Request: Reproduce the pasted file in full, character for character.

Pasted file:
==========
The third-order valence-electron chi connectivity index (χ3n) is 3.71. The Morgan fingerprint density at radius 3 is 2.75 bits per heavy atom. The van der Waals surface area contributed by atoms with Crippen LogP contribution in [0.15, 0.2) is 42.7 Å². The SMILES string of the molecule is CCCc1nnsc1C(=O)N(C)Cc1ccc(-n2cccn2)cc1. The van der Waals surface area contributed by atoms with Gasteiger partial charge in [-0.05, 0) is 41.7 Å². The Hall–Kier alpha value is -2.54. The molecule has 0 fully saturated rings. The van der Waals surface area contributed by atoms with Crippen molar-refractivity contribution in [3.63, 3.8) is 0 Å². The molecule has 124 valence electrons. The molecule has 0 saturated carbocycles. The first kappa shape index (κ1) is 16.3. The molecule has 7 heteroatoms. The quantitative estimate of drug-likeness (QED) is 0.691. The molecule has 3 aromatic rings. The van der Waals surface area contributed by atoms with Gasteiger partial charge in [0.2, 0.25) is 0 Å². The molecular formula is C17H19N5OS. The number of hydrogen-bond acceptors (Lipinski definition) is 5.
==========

The third-order valence-electron chi connectivity index (χ3n) is 3.71. The Morgan fingerprint density at radius 3 is 2.75 bits per heavy atom. The van der Waals surface area contributed by atoms with Crippen LogP contribution in [0.15, 0.2) is 42.7 Å². The SMILES string of the molecule is CCCc1nnsc1C(=O)N(C)Cc1ccc(-n2cccn2)cc1. The van der Waals surface area contributed by atoms with Gasteiger partial charge in [-0.05, 0) is 41.7 Å². The Hall–Kier alpha value is -2.54. The molecule has 0 fully saturated rings. The van der Waals surface area contributed by atoms with Crippen molar-refractivity contribution in [3.63, 3.8) is 0 Å². The molecule has 124 valence electrons. The molecule has 0 saturated carbocycles. The first kappa shape index (κ1) is 16.3. The molecule has 7 heteroatoms. The quantitative estimate of drug-likeness (QED) is 0.691. The molecule has 3 aromatic rings. The van der Waals surface area contributed by atoms with Gasteiger partial charge in [0.2, 0.25) is 0 Å². The molecular formula is C17H19N5OS. The number of hydrogen-bond acceptors (Lipinski definition) is 5.